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Red Wings at the Break: The Return to Swagger

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It's a metaphor: the ice represents the rest of the league.
It's a metaphor: the ice represents the rest of the league.

Moving on from the All-Star weekend festivities, I wanted to cover something that's very near and dear to my heart: the Detroit Red Wings.  Currently, our favorite team sits second in the Western Conference standings and first in the Central Division.  With games in hand on both teams, Detroit is five points behind a Vancouver squad that just lost team ice time leader Alex Edler to back surgery and six points in front of a Nashville team that's been on an up-and-down roller coaster ride this season, but will enjoy 21 of their last 32 games at home during the stretch playoff run.  The run toward the playoff to maintain or improve positioning is not going to be an easy one, but the Wings are the best damn team in the league and they're not playing for the empty banner that reads "Presidents Trophy".  The Joe is running out of banner space, but there's always plenty of room for the one that reads "Stanley Cup Champions"

Plenty of people are down on the defense and goaltending this season, and they damn well should be.  Jimmy Howard may be one win behind Jonas Hiller for most in the league among goaltenders, but his .906 save percentage is good for 29th-best among goalies with at least 15 games played.  I don't know which is the cart and which is the horse in this deal, but that's done its part to the Wings' goals against average, which is currently at 2.88.  This is the worst team defensive stat among all Western playoff teams and is only better than Tampa Bay's and Atlanta's among current playoff teams in the East.  Fortunately, the WIngs' record has been bailed out thanks to an impressive 3.35 goals per game, 2nd in the league to only Philadelphia.  Make no mistake, the Wings are not playing defense the way we all know they can.  We've gone around and around in circles trying to figure out why.  Are the kids not developing?  Did losing Lilja in favor of Salei hurt us?  Are the forwards just not committed to the kind of hard-skating backchecking that's required of the teams who give up so few goals?  Does Niklas Kronwall suddenly suck at hockey?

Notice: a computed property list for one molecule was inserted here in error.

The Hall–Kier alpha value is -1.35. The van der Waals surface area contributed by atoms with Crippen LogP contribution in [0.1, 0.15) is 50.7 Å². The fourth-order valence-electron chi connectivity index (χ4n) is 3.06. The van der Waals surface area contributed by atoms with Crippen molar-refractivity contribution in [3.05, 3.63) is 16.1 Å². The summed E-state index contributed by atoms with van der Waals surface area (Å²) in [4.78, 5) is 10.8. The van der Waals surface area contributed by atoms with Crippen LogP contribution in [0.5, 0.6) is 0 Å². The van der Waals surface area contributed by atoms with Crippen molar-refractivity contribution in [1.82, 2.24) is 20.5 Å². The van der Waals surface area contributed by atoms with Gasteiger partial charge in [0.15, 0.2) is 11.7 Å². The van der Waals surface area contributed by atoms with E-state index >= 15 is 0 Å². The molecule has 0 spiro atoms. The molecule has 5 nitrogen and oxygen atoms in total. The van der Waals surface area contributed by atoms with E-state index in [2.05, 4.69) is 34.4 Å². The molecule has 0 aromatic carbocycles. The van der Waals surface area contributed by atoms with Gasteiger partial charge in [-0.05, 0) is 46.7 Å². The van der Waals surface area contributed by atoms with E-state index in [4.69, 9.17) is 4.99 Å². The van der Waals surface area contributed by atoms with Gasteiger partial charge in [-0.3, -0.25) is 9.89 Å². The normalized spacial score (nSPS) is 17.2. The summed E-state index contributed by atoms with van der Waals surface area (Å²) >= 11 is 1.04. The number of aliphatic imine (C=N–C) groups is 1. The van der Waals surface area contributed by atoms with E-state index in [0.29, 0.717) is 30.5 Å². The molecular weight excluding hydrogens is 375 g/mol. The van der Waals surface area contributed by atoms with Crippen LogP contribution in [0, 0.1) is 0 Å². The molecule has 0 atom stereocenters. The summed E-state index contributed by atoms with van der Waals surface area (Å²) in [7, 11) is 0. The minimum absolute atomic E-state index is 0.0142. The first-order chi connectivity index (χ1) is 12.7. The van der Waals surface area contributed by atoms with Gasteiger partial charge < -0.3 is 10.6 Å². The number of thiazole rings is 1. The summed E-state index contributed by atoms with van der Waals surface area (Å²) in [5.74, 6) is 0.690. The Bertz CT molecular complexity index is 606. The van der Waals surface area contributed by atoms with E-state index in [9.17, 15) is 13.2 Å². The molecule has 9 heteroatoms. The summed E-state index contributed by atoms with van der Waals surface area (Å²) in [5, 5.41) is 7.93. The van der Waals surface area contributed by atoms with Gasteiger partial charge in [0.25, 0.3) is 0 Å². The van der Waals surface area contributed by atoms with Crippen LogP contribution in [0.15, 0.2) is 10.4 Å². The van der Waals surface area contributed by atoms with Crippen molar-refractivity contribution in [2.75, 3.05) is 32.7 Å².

The answer to all of those questions is an emphatic "NO". 

Remember earlier this season when Ken Holland said something along the lines of "the important thing is to make it to the playoffs; we're not terribly concerned with positioning at that point because once you get in, it's anybody's game"?  I love how Holland was being so diplomatic with the way he said it, but as a Detroit fan, we all know that he meant "once we're in the playoffs, it's our damn game."  If you've wondered why we've spent so many games watching Johan Franzen skate at what looks like an 80% effort level and why Niklas Kronwall isn't snapping people's heads off at center ice every other game or why even Justin Abdelkader has looked a bit more like a Nerf ball than a wrecking ball lately, it's because this team wants stuff left in the tank for the playoffs this season.  Last year, during the injury-plagued nightmare that was late 2009-early 2010, the Wings had to fire all of their bullets just making it to the playoffs where they lost in the second round.


Fortunately, despite the injuries this year, which have slowed their pace, the Wings remain in very good playoff positioning.  How's this possible?   I'll let Mike Babcock explain: